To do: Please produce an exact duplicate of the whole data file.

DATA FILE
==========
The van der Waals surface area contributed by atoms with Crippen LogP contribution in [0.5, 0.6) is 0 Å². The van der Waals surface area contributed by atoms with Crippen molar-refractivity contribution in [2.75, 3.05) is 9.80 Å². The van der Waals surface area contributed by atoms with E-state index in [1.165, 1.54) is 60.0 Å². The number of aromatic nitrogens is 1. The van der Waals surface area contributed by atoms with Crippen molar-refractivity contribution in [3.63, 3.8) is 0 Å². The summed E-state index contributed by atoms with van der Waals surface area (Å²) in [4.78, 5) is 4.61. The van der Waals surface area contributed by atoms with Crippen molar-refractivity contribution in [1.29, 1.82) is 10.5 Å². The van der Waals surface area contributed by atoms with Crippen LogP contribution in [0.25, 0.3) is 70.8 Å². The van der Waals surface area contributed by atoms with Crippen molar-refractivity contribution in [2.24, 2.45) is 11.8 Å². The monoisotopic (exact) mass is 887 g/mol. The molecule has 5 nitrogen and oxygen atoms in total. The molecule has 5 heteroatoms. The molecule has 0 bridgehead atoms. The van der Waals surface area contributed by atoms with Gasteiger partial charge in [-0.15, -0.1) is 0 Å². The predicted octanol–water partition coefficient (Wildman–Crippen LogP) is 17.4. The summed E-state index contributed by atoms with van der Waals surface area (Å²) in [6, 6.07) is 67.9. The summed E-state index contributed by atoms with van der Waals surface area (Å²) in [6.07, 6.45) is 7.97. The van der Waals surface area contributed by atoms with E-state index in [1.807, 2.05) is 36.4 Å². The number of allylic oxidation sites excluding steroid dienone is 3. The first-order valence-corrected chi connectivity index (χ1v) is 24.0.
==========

The van der Waals surface area contributed by atoms with Crippen LogP contribution in [0.5, 0.6) is 0 Å². The van der Waals surface area contributed by atoms with Crippen molar-refractivity contribution in [2.75, 3.05) is 9.80 Å². The van der Waals surface area contributed by atoms with E-state index in [1.165, 1.54) is 60.0 Å². The number of aromatic nitrogens is 1. The van der Waals surface area contributed by atoms with Crippen molar-refractivity contribution in [3.63, 3.8) is 0 Å². The summed E-state index contributed by atoms with van der Waals surface area (Å²) in [4.78, 5) is 4.61. The van der Waals surface area contributed by atoms with Crippen molar-refractivity contribution in [1.29, 1.82) is 10.5 Å². The van der Waals surface area contributed by atoms with Crippen LogP contribution in [0.25, 0.3) is 70.8 Å². The van der Waals surface area contributed by atoms with Crippen molar-refractivity contribution in [2.24, 2.45) is 11.8 Å². The monoisotopic (exact) mass is 887 g/mol. The molecule has 5 nitrogen and oxygen atoms in total. The molecule has 5 heteroatoms. The molecule has 0 bridgehead atoms. The van der Waals surface area contributed by atoms with Gasteiger partial charge in [-0.15, -0.1) is 0 Å². The predicted octanol–water partition coefficient (Wildman–Crippen LogP) is 17.4. The summed E-state index contributed by atoms with van der Waals surface area (Å²) in [6, 6.07) is 67.9. The summed E-state index contributed by atoms with van der Waals surface area (Å²) in [6.07, 6.45) is 7.97. The van der Waals surface area contributed by atoms with E-state index in [1.807, 2.05) is 36.4 Å². The number of allylic oxidation sites excluding steroid dienone is 3. The first-order valence-corrected chi connectivity index (χ1v) is 24.0.